Much of the economic data that has been reported by government or private research since the first of the year has been explained through the prism of the unusually bad weather. Harsh winters put a dent in construction of course, but the bigger concerns about the weather are in the effect on consumers.
For the most part the American consumer has maintained a more optimistic outlook while spending with slightly less optimism. Data reported during the first week of March showed an increase in consumer spending in January but when all of the increase for higher heating bills was backed out, consumer spending actually declined. Moreover, the spending figure for December was revised downward to one percent.
Bad weather is an inconvenient economic event for car dealers, homebuilders, appliance centers and the like. Demand from consumers will be deferred until the weather breaks but the decision to spend for these kinds of items will still take place. For seasonal retailers, restaurateurs or entertainment venues, however, the missed opportunities won’t come back when the temperatures climb. Some of the business damaged as a result of the cold winter cannot be recovered. By mid-year, however, how businesses are doing will depend more on the direction of the overall economy.
Much of the data has been showing less optimistic short-term results (consumer spending, contracting volume, housing sales, etc), while the macroeconomic trends still point to a more robust economy for 2014-2015. The job creation numbers for the past three months have been erratic but have washed out after February’s upbeat surprise to be following a trend towards more hiring. The share of home sales that were short sales or bank REO properties fell to roughly 17 percent at year’s end, about half the share at the trough of the recession. Similarly, American households have significantly de-leveraged since the height of the credit bubble. Household debt service has fallen to 10 percent of annual income, a level that is lowest since before 1990; and the ratio of total liabilities-to-income has fallen from 1.4 to 1.1 times income. At the same time, consumer credit has begun climbing again. Taken together, the data suggests that Americans are borrowing more but paying more back as well. That typically bodes well for consumer demand.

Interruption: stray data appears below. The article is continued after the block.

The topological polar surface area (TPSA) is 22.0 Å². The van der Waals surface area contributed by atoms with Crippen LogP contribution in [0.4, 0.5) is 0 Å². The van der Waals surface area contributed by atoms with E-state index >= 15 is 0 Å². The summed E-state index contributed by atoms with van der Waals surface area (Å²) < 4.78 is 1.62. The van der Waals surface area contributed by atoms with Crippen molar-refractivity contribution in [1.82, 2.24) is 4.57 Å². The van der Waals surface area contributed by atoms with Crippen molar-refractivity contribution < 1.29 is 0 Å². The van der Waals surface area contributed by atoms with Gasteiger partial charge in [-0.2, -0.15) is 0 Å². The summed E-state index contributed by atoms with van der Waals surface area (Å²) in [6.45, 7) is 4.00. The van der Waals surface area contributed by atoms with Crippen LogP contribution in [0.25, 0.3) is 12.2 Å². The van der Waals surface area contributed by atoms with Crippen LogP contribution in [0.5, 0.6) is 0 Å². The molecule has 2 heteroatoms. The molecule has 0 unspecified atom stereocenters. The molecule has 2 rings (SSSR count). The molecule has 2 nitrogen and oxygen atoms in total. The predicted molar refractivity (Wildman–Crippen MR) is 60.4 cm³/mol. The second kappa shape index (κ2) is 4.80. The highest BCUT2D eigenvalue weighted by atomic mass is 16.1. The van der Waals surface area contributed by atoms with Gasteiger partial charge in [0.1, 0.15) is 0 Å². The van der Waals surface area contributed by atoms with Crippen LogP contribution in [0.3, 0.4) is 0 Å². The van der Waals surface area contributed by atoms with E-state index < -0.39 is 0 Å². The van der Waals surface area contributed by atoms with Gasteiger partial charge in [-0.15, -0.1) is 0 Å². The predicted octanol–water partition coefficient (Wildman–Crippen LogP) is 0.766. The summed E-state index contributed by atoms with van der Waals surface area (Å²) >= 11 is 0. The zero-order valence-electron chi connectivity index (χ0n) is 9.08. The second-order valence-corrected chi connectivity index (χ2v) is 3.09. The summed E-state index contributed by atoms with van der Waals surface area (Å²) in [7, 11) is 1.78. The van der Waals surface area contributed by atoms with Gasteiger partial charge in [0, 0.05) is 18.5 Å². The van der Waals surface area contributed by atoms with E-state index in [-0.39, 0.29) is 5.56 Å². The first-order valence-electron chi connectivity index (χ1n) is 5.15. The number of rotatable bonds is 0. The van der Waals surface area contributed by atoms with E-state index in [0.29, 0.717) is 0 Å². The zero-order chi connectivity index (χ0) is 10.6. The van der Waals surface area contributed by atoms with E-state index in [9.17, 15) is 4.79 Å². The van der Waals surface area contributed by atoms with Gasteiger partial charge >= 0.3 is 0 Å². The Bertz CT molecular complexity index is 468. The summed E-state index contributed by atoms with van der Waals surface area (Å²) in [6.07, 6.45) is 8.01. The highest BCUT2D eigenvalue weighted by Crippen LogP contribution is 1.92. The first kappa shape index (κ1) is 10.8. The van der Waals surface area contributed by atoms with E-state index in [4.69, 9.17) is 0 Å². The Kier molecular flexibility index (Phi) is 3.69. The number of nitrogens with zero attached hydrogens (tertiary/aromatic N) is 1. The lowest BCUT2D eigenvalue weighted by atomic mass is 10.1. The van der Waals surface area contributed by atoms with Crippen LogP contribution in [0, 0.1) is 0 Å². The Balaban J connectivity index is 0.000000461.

One of the significant reasons for the decline in household leverage is unfortunately, that fewer households have been formed and home ownership has declined. Residential mortgages represent the largest category of debt. All things being equal, the consumer should be ready to buy or move up again after a half-decade of pent up demand. With very limited inventory of new homes and little overhang left from the crisis, the conditions are ripe for a robust housing construction market. New regulations affecting qualified mortgages will dampen demand that exists for the foreseeable future, however, so the prospects are for more new homes but a total that will still be several hundred thousand units short of historical normal.
There are some other important economic influences that have moved to being positive factors in early 2014. Federal and state governments have not reversed course on many fiscal problems but revenues have returned at the state level and the accords on the budget and debt ceiling have eliminated the threat of federal government shutdown or default. Federal tax hikes that impacted consumers and businesses at the start of 2013 have been digested. Employee productivity has leveled off after climbing post-recession, meaning that new business will necessitate new hiring.
These macroeconomic factors are drivers of hiring and spending that are often overlooked by news media – as they were certainly overlooked when negative in 2007. The suggest growth is coming but confidence at the consumer and business level is still needed to move from potential to construction.
As could be expected, construction numbers from the recent months are underwhelming.